The potential for unexpected interference between threads makes multithreaded programming notoriously difficult. Programmers use a variety of synchronization idioms such as locks and barriers to restrict where interference may actually occur. Unfortunately, the resulting actual interference points are typically never documented and must be manually reconstructed as the first step in any subsequent programming task (code review, refactoring, etc).
This paper proposes explicitly documenting actual interference points in the program source code, and it presents a type and effect system for verifying the correctness of these interference specifications.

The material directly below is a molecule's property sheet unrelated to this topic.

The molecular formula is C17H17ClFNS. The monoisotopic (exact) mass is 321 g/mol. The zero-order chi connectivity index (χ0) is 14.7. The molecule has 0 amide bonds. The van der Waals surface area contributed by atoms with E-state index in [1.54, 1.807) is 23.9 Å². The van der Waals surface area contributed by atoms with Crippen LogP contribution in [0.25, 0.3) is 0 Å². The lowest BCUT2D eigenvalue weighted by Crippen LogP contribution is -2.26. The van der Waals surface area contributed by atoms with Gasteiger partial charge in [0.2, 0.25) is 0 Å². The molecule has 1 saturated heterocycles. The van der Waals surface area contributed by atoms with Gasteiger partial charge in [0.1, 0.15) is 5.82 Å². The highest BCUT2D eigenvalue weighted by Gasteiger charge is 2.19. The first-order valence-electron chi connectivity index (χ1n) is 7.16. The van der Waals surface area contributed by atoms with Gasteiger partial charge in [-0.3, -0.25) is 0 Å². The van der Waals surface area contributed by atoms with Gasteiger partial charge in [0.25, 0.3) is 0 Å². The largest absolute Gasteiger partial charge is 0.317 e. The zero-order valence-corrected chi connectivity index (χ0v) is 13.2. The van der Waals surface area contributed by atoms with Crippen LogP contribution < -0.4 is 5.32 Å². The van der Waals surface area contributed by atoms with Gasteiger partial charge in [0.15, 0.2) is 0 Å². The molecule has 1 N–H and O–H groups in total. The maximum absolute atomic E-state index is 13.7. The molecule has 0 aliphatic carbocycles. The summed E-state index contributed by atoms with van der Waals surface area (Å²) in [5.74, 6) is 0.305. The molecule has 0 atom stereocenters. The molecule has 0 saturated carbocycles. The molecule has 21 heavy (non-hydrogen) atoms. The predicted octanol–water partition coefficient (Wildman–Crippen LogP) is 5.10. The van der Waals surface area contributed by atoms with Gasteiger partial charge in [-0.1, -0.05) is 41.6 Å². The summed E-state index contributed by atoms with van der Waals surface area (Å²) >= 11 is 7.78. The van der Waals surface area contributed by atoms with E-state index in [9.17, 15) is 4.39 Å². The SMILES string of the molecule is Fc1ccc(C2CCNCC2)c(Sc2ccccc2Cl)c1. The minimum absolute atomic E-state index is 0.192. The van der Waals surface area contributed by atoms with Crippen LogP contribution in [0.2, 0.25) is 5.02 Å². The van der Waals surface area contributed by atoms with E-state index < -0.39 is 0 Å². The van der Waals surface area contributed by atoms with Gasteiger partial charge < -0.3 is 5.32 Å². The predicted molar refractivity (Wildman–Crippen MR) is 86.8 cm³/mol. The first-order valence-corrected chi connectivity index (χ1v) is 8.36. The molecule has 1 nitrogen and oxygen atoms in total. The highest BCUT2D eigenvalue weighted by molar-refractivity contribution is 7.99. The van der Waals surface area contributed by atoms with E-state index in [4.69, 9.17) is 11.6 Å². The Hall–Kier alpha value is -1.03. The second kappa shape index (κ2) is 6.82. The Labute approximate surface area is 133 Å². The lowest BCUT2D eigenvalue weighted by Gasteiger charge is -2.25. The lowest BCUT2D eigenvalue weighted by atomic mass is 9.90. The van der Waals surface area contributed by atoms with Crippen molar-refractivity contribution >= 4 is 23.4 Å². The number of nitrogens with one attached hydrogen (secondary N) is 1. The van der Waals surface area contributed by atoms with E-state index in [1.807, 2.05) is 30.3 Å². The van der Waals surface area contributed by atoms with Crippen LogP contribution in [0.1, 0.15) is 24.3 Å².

Experimental results on a variety of Java benchmarks show that this approach provides a significant improvement over prior systems based on method-level atomicity specifications. In particular, it reduces the number of interference points one must consider from several hundred points per thousand lines of code to roughly 13 per thousand lines of code. Explicit interference points also serve to highlight all known concurrency defects in these benchmarks.